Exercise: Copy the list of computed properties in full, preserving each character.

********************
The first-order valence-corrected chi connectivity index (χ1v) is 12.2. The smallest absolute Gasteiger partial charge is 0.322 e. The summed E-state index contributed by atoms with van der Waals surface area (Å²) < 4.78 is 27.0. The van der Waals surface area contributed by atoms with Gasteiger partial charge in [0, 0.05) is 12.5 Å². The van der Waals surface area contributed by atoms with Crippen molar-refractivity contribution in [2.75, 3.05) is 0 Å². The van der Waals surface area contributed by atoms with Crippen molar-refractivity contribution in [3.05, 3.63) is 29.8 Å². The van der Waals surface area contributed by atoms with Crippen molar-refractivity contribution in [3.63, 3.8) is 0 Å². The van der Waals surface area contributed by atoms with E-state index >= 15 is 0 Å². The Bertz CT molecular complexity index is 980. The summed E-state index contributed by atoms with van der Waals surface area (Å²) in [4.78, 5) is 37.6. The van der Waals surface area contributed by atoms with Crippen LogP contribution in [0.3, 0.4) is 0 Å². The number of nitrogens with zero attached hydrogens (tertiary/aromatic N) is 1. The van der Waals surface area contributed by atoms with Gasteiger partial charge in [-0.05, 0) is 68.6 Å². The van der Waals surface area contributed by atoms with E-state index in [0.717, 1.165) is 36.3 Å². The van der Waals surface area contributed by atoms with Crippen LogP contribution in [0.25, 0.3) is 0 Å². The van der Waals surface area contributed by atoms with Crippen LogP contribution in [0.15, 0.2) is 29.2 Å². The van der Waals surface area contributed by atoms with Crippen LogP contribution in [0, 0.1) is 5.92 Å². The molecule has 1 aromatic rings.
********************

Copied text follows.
The first-order valence-corrected chi connectivity index (χ1v) is 12.2. The smallest absolute Gasteiger partial charge is 0.322 e. The summed E-state index contributed by atoms with van der Waals surface area (Å²) < 4.78 is 27.0. The van der Waals surface area contributed by atoms with Gasteiger partial charge in [0, 0.05) is 12.5 Å². The van der Waals surface area contributed by atoms with Crippen molar-refractivity contribution in [2.75, 3.05) is 0 Å². The van der Waals surface area contributed by atoms with Crippen molar-refractivity contribution in [3.05, 3.63) is 29.8 Å². The van der Waals surface area contributed by atoms with Crippen molar-refractivity contribution in [3.63, 3.8) is 0 Å². The van der Waals surface area contributed by atoms with E-state index >= 15 is 0 Å². The Bertz CT molecular complexity index is 980. The summed E-state index contributed by atoms with van der Waals surface area (Å²) in [4.78, 5) is 37.6. The van der Waals surface area contributed by atoms with Crippen LogP contribution in [0.3, 0.4) is 0 Å². The number of nitrogens with zero attached hydrogens (tertiary/aromatic N) is 1. The van der Waals surface area contributed by atoms with Gasteiger partial charge in [-0.05, 0) is 68.6 Å². The van der Waals surface area contributed by atoms with E-state index in [0.717, 1.165) is 36.3 Å². The van der Waals surface area contributed by atoms with Crippen LogP contribution in [0.25, 0.3) is 0 Å². The van der Waals surface area contributed by atoms with Crippen LogP contribution in [0.15, 0.2) is 29.2 Å². The van der Waals surface area contributed by atoms with Crippen LogP contribution in [0, 0.1) is 5.92 Å². The molecule has 1 aromatic rings.